What does the Korean War reveal about the ‘special relationship’?

A bombed city during the civil war in Korea. (Getty Images; Joseph Scherschel)

In 1950, war broke out between North and South Korea. During the Second World War, Korea had been ruled by the Japanese. When the Japanese were defeated in 1945 the northern half of Korea became Communist, closely linked to the USSR and later, to Communist China. The southern half was democratic and closely linked to the US. Relations between the two were always tense and in 1950 North Korean forces invaded South Korea, making major advances.

The issue was brought before the United Nations Organisation, part of whose role was to sort out issues like this. The UNO authorised a large force, mostly American, to support South Korea. This was only possible because at the time the USSR was boycotting the UNO. Otherwise it would have blocked this decision.

In this investigation we’ve collected documents from the Churchill Archive about the Korean War. But we don’t want you to answer questions about that war ... Historians often find that documents which are produced about one issue often shed light on other issues. In this investigation, you’re going to use the documents we’ve selected to see whether the points and issues discussed about the Korean War reveal important things about the relationship between Britain and the US at this time. For example:

  • Are Britain and the US equally important on the world stage?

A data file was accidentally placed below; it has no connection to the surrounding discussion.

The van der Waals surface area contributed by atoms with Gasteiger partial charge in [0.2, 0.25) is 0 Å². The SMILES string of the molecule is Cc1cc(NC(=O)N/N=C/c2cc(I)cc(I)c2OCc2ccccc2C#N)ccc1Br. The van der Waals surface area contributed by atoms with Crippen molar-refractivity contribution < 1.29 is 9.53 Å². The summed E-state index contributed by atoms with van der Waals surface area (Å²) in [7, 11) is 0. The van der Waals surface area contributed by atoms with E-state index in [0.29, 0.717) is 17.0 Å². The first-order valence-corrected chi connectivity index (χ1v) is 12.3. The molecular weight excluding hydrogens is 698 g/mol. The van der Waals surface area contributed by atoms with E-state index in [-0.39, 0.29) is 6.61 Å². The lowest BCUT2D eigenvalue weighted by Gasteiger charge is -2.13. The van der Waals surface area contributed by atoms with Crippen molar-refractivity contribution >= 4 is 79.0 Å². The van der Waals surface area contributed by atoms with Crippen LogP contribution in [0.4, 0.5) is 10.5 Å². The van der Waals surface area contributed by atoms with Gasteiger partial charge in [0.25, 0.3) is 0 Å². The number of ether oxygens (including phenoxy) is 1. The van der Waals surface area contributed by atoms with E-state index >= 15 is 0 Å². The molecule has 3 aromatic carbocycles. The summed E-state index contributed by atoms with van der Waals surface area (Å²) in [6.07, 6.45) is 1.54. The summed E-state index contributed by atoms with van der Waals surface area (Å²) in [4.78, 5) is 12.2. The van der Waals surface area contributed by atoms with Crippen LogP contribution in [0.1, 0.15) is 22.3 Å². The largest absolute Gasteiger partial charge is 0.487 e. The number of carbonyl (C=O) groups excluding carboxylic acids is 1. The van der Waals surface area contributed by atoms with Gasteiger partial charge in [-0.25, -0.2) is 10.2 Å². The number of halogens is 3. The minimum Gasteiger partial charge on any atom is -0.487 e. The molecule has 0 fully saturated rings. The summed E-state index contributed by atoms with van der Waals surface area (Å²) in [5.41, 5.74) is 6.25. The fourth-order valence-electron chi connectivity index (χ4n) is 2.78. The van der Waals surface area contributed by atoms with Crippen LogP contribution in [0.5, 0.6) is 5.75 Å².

• Was Britain totally dependent on the US by the 1950s for any influence in world affairs?
  • Do they always agree about world affairs?
  • What happens if or when they disagree?
  • Are there differing views within Britain or the US at particular times?

Historians try to answer questions like these by making inferences from documents. Even when the documents they’re using are meant to be about one topic, they often reveal valuable information about other topics, too.

A US or UN soldier prepares to fire a missile launcher across a burnt-out field during the Korean War

(Getty Images/Harold M, Lambert)

Your challenge

We have a box of sources from the Churchill Archive for you to investigate.

  • Your challenge is to study the sources in the Source Box and use them to explore what they reveal about the relationship between Britain and the US at the time of the Korean War.
  • Your teacher will be able to help you with a recording framework and suggestions on how to present your work.